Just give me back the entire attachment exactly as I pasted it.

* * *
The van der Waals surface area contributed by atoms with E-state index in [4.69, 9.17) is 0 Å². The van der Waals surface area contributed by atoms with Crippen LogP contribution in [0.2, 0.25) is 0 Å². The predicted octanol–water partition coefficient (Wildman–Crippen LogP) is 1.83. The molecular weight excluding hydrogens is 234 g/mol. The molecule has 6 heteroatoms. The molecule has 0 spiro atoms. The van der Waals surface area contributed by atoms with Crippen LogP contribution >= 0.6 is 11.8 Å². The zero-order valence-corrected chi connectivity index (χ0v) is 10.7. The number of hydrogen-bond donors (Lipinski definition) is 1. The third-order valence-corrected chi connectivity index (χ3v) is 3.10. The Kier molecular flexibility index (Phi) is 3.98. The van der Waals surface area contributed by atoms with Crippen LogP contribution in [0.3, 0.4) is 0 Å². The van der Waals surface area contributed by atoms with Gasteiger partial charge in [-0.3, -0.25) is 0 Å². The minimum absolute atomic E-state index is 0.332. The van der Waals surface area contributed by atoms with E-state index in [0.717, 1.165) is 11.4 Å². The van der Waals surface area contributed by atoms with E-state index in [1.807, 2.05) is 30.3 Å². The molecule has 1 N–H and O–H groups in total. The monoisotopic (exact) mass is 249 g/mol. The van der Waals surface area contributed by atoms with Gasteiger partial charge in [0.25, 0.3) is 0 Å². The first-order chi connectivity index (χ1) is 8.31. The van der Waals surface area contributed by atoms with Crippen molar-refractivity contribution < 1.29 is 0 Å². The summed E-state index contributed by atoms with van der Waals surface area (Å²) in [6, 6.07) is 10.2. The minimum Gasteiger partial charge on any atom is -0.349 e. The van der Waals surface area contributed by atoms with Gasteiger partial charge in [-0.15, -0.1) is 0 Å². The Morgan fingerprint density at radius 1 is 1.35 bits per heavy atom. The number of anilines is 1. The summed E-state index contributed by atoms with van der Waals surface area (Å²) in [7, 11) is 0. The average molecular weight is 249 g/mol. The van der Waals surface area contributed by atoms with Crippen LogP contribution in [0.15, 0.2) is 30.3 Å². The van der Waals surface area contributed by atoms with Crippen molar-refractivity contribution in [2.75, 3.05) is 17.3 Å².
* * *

The van der Waals surface area contributed by atoms with E-state index in [4.69, 9.17) is 0 Å². The van der Waals surface area contributed by atoms with Crippen LogP contribution in [0.2, 0.25) is 0 Å². The predicted octanol–water partition coefficient (Wildman–Crippen LogP) is 1.83. The molecular weight excluding hydrogens is 234 g/mol. The molecule has 6 heteroatoms. The molecule has 0 spiro atoms. The van der Waals surface area contributed by atoms with Crippen LogP contribution >= 0.6 is 11.8 Å². The zero-order valence-corrected chi connectivity index (χ0v) is 10.7. The number of hydrogen-bond donors (Lipinski definition) is 1. The third-order valence-corrected chi connectivity index (χ3v) is 3.10. The Kier molecular flexibility index (Phi) is 3.98. The van der Waals surface area contributed by atoms with Crippen LogP contribution in [0.3, 0.4) is 0 Å². The van der Waals surface area contributed by atoms with Gasteiger partial charge in [-0.3, -0.25) is 0 Å². The minimum absolute atomic E-state index is 0.332. The van der Waals surface area contributed by atoms with E-state index in [0.717, 1.165) is 11.4 Å². The van der Waals surface area contributed by atoms with E-state index in [1.807, 2.05) is 30.3 Å². The molecule has 1 N–H and O–H groups in total. The monoisotopic (exact) mass is 249 g/mol. The van der Waals surface area contributed by atoms with Gasteiger partial charge in [0.25, 0.3) is 0 Å². The first-order chi connectivity index (χ1) is 8.31. The van der Waals surface area contributed by atoms with Crippen molar-refractivity contribution < 1.29 is 0 Å². The summed E-state index contributed by atoms with van der Waals surface area (Å²) in [6, 6.07) is 10.2. The minimum Gasteiger partial charge on any atom is -0.349 e. The van der Waals surface area contributed by atoms with Gasteiger partial charge in [-0.15, -0.1) is 0 Å². The Morgan fingerprint density at radius 1 is 1.35 bits per heavy atom. The number of anilines is 1. The summed E-state index contributed by atoms with van der Waals surface area (Å²) in [7, 11) is 0. The average molecular weight is 249 g/mol. The van der Waals surface area contributed by atoms with Crippen LogP contribution in [0.15, 0.2) is 30.3 Å². The van der Waals surface area contributed by atoms with Crippen molar-refractivity contribution in [2.75, 3.05) is 17.3 Å².